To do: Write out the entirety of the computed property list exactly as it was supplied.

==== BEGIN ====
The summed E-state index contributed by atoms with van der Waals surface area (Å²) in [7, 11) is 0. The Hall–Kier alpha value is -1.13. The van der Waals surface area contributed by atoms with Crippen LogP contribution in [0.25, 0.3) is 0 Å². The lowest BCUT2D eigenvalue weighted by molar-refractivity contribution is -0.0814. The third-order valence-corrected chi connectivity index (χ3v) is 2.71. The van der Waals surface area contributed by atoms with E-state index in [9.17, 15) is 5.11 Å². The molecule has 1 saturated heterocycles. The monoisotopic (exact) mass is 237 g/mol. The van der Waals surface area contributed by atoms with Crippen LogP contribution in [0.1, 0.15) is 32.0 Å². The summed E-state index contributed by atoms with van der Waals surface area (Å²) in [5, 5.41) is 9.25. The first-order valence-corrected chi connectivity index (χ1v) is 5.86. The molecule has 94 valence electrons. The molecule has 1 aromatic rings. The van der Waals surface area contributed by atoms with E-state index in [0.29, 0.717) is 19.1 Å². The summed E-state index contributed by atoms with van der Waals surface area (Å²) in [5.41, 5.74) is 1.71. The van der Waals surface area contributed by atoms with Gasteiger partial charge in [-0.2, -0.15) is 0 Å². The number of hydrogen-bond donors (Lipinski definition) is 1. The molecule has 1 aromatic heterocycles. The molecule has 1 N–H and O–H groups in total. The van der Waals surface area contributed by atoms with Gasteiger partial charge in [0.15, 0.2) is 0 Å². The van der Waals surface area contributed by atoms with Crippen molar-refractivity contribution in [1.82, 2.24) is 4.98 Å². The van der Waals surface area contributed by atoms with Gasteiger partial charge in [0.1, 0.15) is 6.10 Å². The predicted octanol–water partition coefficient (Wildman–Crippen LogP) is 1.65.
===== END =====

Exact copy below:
The summed E-state index contributed by atoms with van der Waals surface area (Å²) in [7, 11) is 0. The Hall–Kier alpha value is -1.13. The van der Waals surface area contributed by atoms with Crippen LogP contribution in [0.25, 0.3) is 0 Å². The lowest BCUT2D eigenvalue weighted by molar-refractivity contribution is -0.0814. The third-order valence-corrected chi connectivity index (χ3v) is 2.71. The van der Waals surface area contributed by atoms with E-state index in [9.17, 15) is 5.11 Å². The molecule has 1 saturated heterocycles. The monoisotopic (exact) mass is 237 g/mol. The van der Waals surface area contributed by atoms with Crippen LogP contribution in [0.1, 0.15) is 32.0 Å². The summed E-state index contributed by atoms with van der Waals surface area (Å²) in [5, 5.41) is 9.25. The first-order valence-corrected chi connectivity index (χ1v) is 5.86. The molecule has 94 valence electrons. The molecule has 1 aromatic rings. The van der Waals surface area contributed by atoms with E-state index in [0.29, 0.717) is 19.1 Å². The summed E-state index contributed by atoms with van der Waals surface area (Å²) in [5.41, 5.74) is 1.71. The van der Waals surface area contributed by atoms with Gasteiger partial charge in [-0.2, -0.15) is 0 Å². The number of hydrogen-bond donors (Lipinski definition) is 1. The molecule has 1 aromatic heterocycles. The molecule has 1 N–H and O–H groups in total. The van der Waals surface area contributed by atoms with Gasteiger partial charge in [0.15, 0.2) is 0 Å². The van der Waals surface area contributed by atoms with Crippen molar-refractivity contribution in [1.82, 2.24) is 4.98 Å². The van der Waals surface area contributed by atoms with Gasteiger partial charge in [0.1, 0.15) is 6.10 Å². The predicted octanol–water partition coefficient (Wildman–Crippen LogP) is 1.65.